Note: This story has been updated with additional comments from the transcript to clarify Stephanie Lynch’s remarks about the project’s community benefits. The comments had been edited due to story length.
It was a month ago this week that the biggest economic development proposal in the history of Richmond was stopped in its tracks by a divided vote of City Council, bringing an end to the $1.5 billion project known as Navy Hill.
By all accounts, the redevelopment project that would have replaced the Richmond Coliseum and invigorated other city-owned land beside it is in fact dead, as Mayor Levar Stoney declared in a Q&A with BizSense in the week that followed the vote.
In the time since, council has pressed forward with the first steps of a plan to solicit more community input, appraise the land and put out a new request for proposals to revitalize the area – with or without a new arena.
The city also has received an offer from another developer proposing an alternate project that it says would not require a public funding component, as Navy Hill had through a proposed tax-increment financing (TIF) district that the council majority cited in their votes to kill the project.
BizSense sat down with two of those councilmembers – Kristen Larson of the Fourth District and Stephanie Lynch of the Fifth District – to discuss the reasons behind their votes, their thoughts on the project and process in retrospect, and how they see the city moving forward with the site. The following is an edited transcript:
Richmond BizSense: Kristen, you mentioned while we were sitting down for this interview a sense of relief that Navy Hill is behind you. Having led the push to vote it down, is there also a sense of accomplishment?
Larson: I don’t know if it was so much a feeling of accomplishment, but I think there was a point in the process where I felt like we couldn’t continue down this path, because from my perspective, I didn’t feel like there were amendments that could be made to fix it in a way that made the deal palatable for me to vote for it.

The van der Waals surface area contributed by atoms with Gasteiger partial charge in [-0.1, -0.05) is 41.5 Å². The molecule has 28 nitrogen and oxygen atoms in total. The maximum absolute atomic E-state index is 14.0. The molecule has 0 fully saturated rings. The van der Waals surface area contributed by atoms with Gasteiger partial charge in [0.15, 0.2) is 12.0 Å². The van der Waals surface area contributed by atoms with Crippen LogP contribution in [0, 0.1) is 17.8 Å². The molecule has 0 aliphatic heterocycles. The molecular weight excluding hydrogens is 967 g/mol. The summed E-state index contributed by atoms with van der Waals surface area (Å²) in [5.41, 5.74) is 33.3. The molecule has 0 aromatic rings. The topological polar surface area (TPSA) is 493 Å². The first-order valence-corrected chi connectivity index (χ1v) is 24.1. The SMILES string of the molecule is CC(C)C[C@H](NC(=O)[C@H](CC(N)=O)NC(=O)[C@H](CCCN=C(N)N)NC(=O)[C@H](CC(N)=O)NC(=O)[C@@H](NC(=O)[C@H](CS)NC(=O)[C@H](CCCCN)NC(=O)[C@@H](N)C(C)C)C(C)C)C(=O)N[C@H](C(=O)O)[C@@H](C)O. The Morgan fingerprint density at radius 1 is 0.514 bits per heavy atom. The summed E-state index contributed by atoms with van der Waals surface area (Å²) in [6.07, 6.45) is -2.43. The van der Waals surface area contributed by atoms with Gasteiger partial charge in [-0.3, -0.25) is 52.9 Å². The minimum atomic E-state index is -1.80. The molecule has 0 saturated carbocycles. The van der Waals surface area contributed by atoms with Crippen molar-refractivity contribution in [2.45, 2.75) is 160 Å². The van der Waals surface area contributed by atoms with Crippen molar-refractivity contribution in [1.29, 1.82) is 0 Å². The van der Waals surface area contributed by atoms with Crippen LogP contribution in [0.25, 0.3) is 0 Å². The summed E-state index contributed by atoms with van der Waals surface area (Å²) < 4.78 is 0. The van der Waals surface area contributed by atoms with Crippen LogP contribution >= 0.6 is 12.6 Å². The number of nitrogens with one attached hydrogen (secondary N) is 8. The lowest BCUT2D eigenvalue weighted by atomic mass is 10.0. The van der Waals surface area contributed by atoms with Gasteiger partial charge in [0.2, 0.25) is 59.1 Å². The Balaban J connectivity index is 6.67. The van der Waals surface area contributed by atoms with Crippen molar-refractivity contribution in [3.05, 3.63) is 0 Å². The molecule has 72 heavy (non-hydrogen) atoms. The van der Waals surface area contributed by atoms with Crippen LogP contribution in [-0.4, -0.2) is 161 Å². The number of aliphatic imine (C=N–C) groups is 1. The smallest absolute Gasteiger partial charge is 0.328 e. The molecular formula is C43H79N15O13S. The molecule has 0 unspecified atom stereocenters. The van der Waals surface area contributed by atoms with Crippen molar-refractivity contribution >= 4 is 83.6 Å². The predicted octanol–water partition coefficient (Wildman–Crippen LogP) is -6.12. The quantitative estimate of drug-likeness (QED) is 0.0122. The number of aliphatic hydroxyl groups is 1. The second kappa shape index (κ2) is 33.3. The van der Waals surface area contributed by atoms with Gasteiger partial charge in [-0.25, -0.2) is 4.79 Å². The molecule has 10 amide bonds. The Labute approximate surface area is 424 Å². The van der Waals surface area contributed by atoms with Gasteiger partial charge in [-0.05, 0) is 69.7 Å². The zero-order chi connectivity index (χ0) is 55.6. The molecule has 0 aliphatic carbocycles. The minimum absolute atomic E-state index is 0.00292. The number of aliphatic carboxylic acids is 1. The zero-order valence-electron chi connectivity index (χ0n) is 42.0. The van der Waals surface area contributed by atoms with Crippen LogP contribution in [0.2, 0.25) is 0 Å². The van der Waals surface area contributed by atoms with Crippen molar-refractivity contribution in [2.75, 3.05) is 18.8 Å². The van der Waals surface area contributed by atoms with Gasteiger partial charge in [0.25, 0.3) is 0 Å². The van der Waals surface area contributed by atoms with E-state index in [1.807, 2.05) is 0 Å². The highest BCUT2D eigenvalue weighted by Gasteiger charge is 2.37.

We had invested a ton of time and resources, so you do get to a point in the legislative process where you need to decide, are we going to continue to invest all these hours, all these resources, all these staff folks, me investing my time with constituents on this topic? Or are we going to say, “Hey guys, we can’t work with this plan anymore, it’s time to hit the reset button.” That’s where I got to, and that’s why I put my name on the resolution.
RBS: Stephanie, you campaigned (in a special election last fall to fill Parker Agelasto’s former seat) on a promise to vote against the project. What had made up your mind even before becoming an active council member and talking with the parties involved?
Lynch: Everyone in that race did, all eight of us. It was not something I ran on; it was something that I had to talk about, because it was one of the top three building issues in my district as the election and this Navy Hill deal came to a boil.
There were three things that I found to be egregious about the deal. Of course, the 80-block TIF, which would have held hostage 80 square blocks of downtown for the foreseeable future, 30-35 years, was I think in some ways running contrary to the promises that we had made citizens, which were: fix our schools first. Fixing our schools should be our No. 1 economic development priority. Why? Because our higher-income earners leave this city when their kids hit middle school, and we don’t get their taxes back.
Secondly, I think some of the community benefits that were being touted in this deal were hard for me to swallow, and some of the hope that was being sold that this was a project that was going to solve affordable housing in Richmond, it was going to solve poverty for the African-American community. It was a very dangerous line, and for me as a former social worker, was offensive to some of the communities that I had worked with and served in my previous role, to tout this project as a solvent for all of Richmond’s social ills, when in fact it was an economic development deal that likely would have accelerated the gentrification of this city.
The third piece that to me just didn’t make sense was the fact that we were putting up $600 million over the lifetime of 30 years, that’s three generations of schoolchildren, for a brand-new shiny 17,500-seat arena that’s 2,000 seats shy of Madison Square Garden. I don’t know that that was necessarily thought through. But possibly more ostentatious of a situation is the fact that no one bothered to ask the citizens of Richmond, “Hey, we’re putting up this much public funding; do you guys want a brand-new shiny 17,500-seat arena?”
RBS: There was an argument out there at the time of the vote that it sends a bad message to businesses looking to invest in Richmond.
Lynch: I think that was a message of convenience that served to justify this deal and this proposal. There was a huge grassroots advocacy effort through the small business community, through the corporate business community, and they were used and leveraged to believe that this proposal equated to the economic success of Richmond, which was false.